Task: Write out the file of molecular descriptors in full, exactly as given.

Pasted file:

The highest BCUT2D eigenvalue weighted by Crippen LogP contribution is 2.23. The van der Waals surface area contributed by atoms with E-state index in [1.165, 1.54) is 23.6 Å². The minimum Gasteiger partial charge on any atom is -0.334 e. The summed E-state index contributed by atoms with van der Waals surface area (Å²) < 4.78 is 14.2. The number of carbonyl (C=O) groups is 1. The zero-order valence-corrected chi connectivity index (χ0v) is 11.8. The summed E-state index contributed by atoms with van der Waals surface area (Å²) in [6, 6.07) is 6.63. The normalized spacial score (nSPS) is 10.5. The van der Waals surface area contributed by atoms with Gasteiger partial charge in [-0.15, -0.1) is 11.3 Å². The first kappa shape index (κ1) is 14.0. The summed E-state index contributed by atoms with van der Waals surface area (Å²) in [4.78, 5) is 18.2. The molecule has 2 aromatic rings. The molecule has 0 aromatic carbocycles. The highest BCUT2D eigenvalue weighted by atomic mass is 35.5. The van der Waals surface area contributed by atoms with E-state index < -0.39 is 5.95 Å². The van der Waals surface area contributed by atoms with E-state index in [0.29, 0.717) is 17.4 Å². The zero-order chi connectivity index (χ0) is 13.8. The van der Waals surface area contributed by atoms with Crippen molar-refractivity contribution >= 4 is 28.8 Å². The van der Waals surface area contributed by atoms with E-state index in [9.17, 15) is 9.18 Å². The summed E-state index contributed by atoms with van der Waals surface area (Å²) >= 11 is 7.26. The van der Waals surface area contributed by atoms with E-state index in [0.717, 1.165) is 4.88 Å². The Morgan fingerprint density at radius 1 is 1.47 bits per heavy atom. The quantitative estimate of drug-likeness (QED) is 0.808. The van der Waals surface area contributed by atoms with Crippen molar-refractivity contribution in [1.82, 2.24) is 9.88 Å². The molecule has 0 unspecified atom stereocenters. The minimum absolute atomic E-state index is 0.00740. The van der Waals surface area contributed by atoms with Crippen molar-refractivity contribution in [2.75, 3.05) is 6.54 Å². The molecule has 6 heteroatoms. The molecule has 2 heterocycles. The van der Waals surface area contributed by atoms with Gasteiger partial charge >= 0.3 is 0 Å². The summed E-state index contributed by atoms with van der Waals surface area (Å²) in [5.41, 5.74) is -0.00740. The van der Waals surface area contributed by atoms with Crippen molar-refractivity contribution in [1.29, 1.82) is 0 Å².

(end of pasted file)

The highest BCUT2D eigenvalue weighted by Crippen LogP contribution is 2.23. The van der Waals surface area contributed by atoms with E-state index in [1.165, 1.54) is 23.6 Å². The minimum Gasteiger partial charge on any atom is -0.334 e. The summed E-state index contributed by atoms with van der Waals surface area (Å²) < 4.78 is 14.2. The number of carbonyl (C=O) groups is 1. The zero-order valence-corrected chi connectivity index (χ0v) is 11.8. The summed E-state index contributed by atoms with van der Waals surface area (Å²) in [6, 6.07) is 6.63. The normalized spacial score (nSPS) is 10.5. The van der Waals surface area contributed by atoms with Gasteiger partial charge in [-0.15, -0.1) is 11.3 Å². The first kappa shape index (κ1) is 14.0. The summed E-state index contributed by atoms with van der Waals surface area (Å²) in [4.78, 5) is 18.2. The molecule has 2 aromatic rings. The molecule has 0 aromatic carbocycles. The highest BCUT2D eigenvalue weighted by atomic mass is 35.5. The van der Waals surface area contributed by atoms with E-state index < -0.39 is 5.95 Å². The van der Waals surface area contributed by atoms with E-state index in [0.29, 0.717) is 17.4 Å². The zero-order chi connectivity index (χ0) is 13.8. The van der Waals surface area contributed by atoms with Crippen molar-refractivity contribution >= 4 is 28.8 Å². The van der Waals surface area contributed by atoms with E-state index in [9.17, 15) is 9.18 Å². The summed E-state index contributed by atoms with van der Waals surface area (Å²) >= 11 is 7.26. The van der Waals surface area contributed by atoms with E-state index in [0.717, 1.165) is 4.88 Å². The Morgan fingerprint density at radius 1 is 1.47 bits per heavy atom. The quantitative estimate of drug-likeness (QED) is 0.808. The van der Waals surface area contributed by atoms with Crippen molar-refractivity contribution in [1.82, 2.24) is 9.88 Å². The molecule has 0 unspecified atom stereocenters. The minimum absolute atomic E-state index is 0.00740. The van der Waals surface area contributed by atoms with Crippen molar-refractivity contribution in [2.75, 3.05) is 6.54 Å². The molecule has 6 heteroatoms. The molecule has 2 heterocycles. The van der Waals surface area contributed by atoms with Gasteiger partial charge >= 0.3 is 0 Å². The summed E-state index contributed by atoms with van der Waals surface area (Å²) in [5.41, 5.74) is -0.00740. The van der Waals surface area contributed by atoms with Crippen molar-refractivity contribution in [1.29, 1.82) is 0 Å².